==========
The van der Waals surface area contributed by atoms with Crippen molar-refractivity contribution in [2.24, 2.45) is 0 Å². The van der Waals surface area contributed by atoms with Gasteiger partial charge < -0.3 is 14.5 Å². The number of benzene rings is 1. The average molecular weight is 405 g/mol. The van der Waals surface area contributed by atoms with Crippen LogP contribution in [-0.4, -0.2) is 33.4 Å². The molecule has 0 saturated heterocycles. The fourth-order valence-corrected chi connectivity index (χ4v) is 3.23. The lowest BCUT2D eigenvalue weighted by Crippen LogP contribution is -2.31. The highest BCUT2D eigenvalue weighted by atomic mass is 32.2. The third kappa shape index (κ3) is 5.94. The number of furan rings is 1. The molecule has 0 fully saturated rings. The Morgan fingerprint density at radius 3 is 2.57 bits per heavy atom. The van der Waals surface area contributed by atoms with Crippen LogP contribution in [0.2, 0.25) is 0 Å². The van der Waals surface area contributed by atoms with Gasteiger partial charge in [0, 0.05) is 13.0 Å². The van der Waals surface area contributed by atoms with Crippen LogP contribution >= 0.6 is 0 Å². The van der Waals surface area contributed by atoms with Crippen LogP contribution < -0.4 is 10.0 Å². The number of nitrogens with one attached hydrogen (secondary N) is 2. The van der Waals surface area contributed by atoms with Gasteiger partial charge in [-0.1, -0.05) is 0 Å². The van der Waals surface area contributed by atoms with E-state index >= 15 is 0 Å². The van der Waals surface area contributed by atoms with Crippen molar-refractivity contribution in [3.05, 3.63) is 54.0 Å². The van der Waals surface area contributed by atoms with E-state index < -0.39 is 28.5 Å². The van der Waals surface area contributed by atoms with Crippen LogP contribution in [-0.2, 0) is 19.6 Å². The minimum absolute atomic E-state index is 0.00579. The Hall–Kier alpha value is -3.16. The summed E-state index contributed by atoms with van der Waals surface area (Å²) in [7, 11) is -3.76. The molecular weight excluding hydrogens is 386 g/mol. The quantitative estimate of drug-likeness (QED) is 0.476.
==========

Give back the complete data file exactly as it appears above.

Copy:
The van der Waals surface area contributed by atoms with Crippen molar-refractivity contribution in [2.24, 2.45) is 0 Å². The van der Waals surface area contributed by atoms with Gasteiger partial charge < -0.3 is 14.5 Å². The number of benzene rings is 1. The average molecular weight is 405 g/mol. The van der Waals surface area contributed by atoms with Crippen LogP contribution in [-0.4, -0.2) is 33.4 Å². The molecule has 0 saturated heterocycles. The fourth-order valence-corrected chi connectivity index (χ4v) is 3.23. The lowest BCUT2D eigenvalue weighted by Crippen LogP contribution is -2.31. The highest BCUT2D eigenvalue weighted by atomic mass is 32.2. The third kappa shape index (κ3) is 5.94. The number of furan rings is 1. The molecule has 0 fully saturated rings. The Morgan fingerprint density at radius 3 is 2.57 bits per heavy atom. The van der Waals surface area contributed by atoms with Crippen LogP contribution in [0.2, 0.25) is 0 Å². The van der Waals surface area contributed by atoms with Gasteiger partial charge in [0, 0.05) is 13.0 Å². The van der Waals surface area contributed by atoms with Crippen LogP contribution >= 0.6 is 0 Å². The van der Waals surface area contributed by atoms with Crippen LogP contribution < -0.4 is 10.0 Å². The number of nitrogens with one attached hydrogen (secondary N) is 2. The van der Waals surface area contributed by atoms with Gasteiger partial charge in [-0.1, -0.05) is 0 Å². The van der Waals surface area contributed by atoms with E-state index >= 15 is 0 Å². The van der Waals surface area contributed by atoms with Crippen molar-refractivity contribution in [3.05, 3.63) is 54.0 Å². The van der Waals surface area contributed by atoms with E-state index < -0.39 is 28.5 Å². The van der Waals surface area contributed by atoms with Crippen LogP contribution in [-0.2, 0) is 19.6 Å². The minimum absolute atomic E-state index is 0.00579. The Hall–Kier alpha value is -3.16. The summed E-state index contributed by atoms with van der Waals surface area (Å²) in [7, 11) is -3.76. The molecular weight excluding hydrogens is 386 g/mol. The quantitative estimate of drug-likeness (QED) is 0.476.